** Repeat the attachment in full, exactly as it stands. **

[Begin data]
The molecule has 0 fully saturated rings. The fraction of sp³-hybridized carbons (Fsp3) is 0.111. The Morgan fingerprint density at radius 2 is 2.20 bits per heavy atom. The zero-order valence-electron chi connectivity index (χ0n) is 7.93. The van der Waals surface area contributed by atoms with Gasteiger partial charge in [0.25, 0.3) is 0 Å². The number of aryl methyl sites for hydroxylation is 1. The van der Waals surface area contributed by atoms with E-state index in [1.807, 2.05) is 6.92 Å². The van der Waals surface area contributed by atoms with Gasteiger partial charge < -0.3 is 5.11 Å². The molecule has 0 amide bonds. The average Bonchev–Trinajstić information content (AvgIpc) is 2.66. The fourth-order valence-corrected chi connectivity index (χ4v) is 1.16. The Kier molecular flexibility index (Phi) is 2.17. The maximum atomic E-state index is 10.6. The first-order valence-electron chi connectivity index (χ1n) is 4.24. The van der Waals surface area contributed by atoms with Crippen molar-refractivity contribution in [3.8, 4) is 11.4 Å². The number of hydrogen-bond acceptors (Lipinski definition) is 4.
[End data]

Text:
The molecule has 0 fully saturated rings. The fraction of sp³-hybridized carbons (Fsp3) is 0.111. The Morgan fingerprint density at radius 2 is 2.20 bits per heavy atom. The zero-order valence-electron chi connectivity index (χ0n) is 7.93. The van der Waals surface area contributed by atoms with Gasteiger partial charge in [0.25, 0.3) is 0 Å². The number of aryl methyl sites for hydroxylation is 1. The van der Waals surface area contributed by atoms with E-state index in [1.807, 2.05) is 6.92 Å². The van der Waals surface area contributed by atoms with Gasteiger partial charge < -0.3 is 5.11 Å². The molecule has 0 amide bonds. The average Bonchev–Trinajstić information content (AvgIpc) is 2.66. The fourth-order valence-corrected chi connectivity index (χ4v) is 1.16. The Kier molecular flexibility index (Phi) is 2.17. The maximum atomic E-state index is 10.6. The first-order valence-electron chi connectivity index (χ1n) is 4.24. The van der Waals surface area contributed by atoms with Crippen molar-refractivity contribution in [3.8, 4) is 11.4 Å². The number of hydrogen-bond acceptors (Lipinski definition) is 4.